Conifers are tree species with enormous environmental and economic interests but with several characteristics that complicate their investigation (big size, secondary compounds, large long-life cycles, megagenomes…). However, they are well adapted to ammonium-rich soils being a good model to study ammonium assimilation in plants. Although they have a special feature, only two glutamine synthetase (GS, EC 184.108.40.206) genes, GS1a and GS1b, coding for cytosolic proteins, have been identified. In angiosperms and in the gymnosperm Ginkgo biloba there are two types of this enzyme responsible of the ammonium assimilation: GS1 expressed in the cytosol and GS2 in the plastids. Until the date, the searches of new GS1 and GS2 genes in conifers have been made with classical biochemical and molecular biology techniques without satisfactory results.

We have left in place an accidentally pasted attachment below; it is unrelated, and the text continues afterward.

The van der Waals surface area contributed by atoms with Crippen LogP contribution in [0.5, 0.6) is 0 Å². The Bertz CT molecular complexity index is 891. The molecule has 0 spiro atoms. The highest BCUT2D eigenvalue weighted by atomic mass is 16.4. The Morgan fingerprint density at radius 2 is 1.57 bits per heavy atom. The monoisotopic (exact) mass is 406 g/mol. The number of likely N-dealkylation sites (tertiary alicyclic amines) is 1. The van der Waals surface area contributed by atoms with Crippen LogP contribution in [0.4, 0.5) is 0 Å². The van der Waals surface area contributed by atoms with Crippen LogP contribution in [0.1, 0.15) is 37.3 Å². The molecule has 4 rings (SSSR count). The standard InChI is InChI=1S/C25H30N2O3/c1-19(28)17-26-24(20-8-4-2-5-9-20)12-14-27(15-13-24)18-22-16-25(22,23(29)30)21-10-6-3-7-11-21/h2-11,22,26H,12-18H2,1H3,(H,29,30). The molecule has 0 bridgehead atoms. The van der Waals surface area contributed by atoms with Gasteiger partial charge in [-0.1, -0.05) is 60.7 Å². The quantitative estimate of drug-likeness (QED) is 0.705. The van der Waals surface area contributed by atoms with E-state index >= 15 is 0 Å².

In the present context, the emergence of the next generation sequencing (NGS) techniques has open new opportunities in the resolution of old problems. They have allowed the whole sequencing of the massive conifer genomes and the analysis of their transcriptomes. Thus, in the framework of the European project ProCoGen, a gene expression atlas of the tissues of one-month seedlings was carried out using laser capture microdissection (LCM) and massive sequencing in maritime pine (Pinus pinaster), which is a conifer tree from the Southwestern Mediterranean region1. From the analysis of this work, a new gene coding for a new putative cytosolic GS has been identified, PpGS1c.
1Cañas, RA et al. (2017). Plant J, 91. 1064-1087